The Primer Of Emphysema

According to medical experts, emphysema is a form of chronic obstructive pulmonary disease (COPD), caused by loss of elasticity and dilatation of the lung tissue.

Most people who are diagnosed with emphysema are long term cigarette smokers. Symptoms may not occur until middle age when the individual’s ability to exercise or do heavy work begins to decline and starts to experience productive cough.

In emphysema, the lungs become less and less efficient because of progressive damage to the millions of alveoli or air sacs at the ends of bronchioles in the lungs .

The healthy lungs have an elastic, spongy texture, so they contract and expand fully. If the alveoli become stretched or ruptured, the elasticity of the lungs is gradually destroyed. A person with emphysema cannot exhale without great effort.

Working in an environment polluted with chemical fumes or non hazardous dust may increase the risk of COPD. In rare cases, emphysema is due to a deficiency of blood protein called antitrypsin.

However, the overwhelming majority of cases are related to smoking.
Smoking causes chronic low level inflammation of the lungs, which increases the chance of developing this progressive in due time.

The main symptoms of emphysema is shortness of breath. If you wheeze, cough and bring up phlegm, these are symptoms of bronchitis and asthma, which frequently co-exist with emphysema.

Some people are particularly susceptible to emphysema because of an inherited defect in a factor in the blood serum that protects the lung tissue in case of an infection. Without that factor, infections that otherwise are successfully controlled by the body defenses, cause a loss of the lung tissue.

People whose jobs require exceptional use of lungs power like glass blowers or wind instrument players are also highly susceptible to emphysema.

There is also risk of chest infections such as pneumonia that can be life threatening and pneumothorax, that is when the air gets into the pleural space between the two layers of the pleura, a membrane that surrounds each lung.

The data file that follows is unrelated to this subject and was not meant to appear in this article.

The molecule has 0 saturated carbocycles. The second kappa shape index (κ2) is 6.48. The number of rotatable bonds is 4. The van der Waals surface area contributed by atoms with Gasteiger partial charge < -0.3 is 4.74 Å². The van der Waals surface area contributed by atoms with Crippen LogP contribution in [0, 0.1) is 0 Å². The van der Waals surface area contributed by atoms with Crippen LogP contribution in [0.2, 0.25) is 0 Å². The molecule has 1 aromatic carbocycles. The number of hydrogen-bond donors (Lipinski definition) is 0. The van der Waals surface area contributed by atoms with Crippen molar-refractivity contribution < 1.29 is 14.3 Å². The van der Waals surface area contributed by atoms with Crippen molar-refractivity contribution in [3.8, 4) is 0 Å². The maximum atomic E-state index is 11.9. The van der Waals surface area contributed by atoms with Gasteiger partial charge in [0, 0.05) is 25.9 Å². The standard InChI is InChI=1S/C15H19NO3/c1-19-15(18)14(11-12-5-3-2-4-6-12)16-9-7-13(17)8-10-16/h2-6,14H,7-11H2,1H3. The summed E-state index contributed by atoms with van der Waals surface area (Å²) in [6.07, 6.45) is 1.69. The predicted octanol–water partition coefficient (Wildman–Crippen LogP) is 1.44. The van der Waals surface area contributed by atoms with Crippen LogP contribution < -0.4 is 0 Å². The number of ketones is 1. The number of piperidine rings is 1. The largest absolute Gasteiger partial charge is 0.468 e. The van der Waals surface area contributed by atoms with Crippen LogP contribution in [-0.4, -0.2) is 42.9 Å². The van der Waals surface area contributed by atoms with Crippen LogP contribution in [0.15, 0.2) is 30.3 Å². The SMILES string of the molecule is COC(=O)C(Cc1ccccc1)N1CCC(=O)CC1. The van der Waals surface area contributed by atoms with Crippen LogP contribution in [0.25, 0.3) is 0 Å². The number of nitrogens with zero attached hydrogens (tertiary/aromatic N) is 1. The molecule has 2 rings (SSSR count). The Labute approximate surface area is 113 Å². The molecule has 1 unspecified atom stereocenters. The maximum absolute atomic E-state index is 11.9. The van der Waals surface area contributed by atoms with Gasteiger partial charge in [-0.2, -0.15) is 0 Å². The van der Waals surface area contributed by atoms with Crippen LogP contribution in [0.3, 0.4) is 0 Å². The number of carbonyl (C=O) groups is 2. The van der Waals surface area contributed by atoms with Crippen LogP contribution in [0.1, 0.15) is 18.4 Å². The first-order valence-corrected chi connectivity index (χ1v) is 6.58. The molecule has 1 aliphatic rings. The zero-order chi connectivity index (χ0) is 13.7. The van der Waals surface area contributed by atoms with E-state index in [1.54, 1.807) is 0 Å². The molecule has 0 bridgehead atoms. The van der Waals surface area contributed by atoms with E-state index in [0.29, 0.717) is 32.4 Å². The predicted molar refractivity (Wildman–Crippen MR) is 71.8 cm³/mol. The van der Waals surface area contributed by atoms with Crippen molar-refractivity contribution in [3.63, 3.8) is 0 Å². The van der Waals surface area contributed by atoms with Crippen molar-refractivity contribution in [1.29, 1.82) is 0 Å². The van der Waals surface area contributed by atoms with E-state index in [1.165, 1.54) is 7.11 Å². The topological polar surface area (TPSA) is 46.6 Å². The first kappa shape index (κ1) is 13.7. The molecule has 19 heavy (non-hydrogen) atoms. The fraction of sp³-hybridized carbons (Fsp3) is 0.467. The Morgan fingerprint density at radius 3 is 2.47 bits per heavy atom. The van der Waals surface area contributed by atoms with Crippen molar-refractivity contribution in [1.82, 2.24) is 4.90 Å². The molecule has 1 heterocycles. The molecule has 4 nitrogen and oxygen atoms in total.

If you are experiencing breathlessness, you should immediately consult a physician. Your physician may request you to undergo spirometry to measure forced expiratory volume to demonstrate airflow obstruction and to make the diagnosis. In a person who has chronic obstructive pulmonary disease, the test shows reduced airflow during a forceful exhalation.

To prevent developing a disabling shortness of breath that is brought about by emphysema, the following are medical experts’ recommendations of what you should do.

*** Avoid any contact with tobacco. If you are a smoker, quit smoking. Avoid areas where people smoke. Do not allow smoking in your home, your car or anywhere near you.

*** Avoid perfume or anything containing fragrance.

*** Avoid staying in polluted areas. During housecleaning, leave the house to avoid allergen such as molds, dust, aerosol products and the likes.

*** Avoid in letting furry and feathered animals into your home.

*** If you are a workaholic, rest regularly and avoid stress.

*** Go on in a cleansing diet periodically, by taking in green leafy vegetables and fresh fruit juices.

*** Have a light to moderate regular exercise or any form of physical activities.

*** Eat a diet consisting of 50 percent of raw foods like salad and the other 50 percent should consist of soups, skinless chicken, fish and grain cereals.

*** Consume onions and garlic daily. Onions are good expectorants while garlic is known for its antibacterial properties.

*** Avoid foods that require a great deal of chewing such as meats and nuts.

*** Avoid fried and greasy foods, salt and all foods that may cause excess mucus to be formed in the gastrointestinal tract, lungs, sinuses and nasal cavity.

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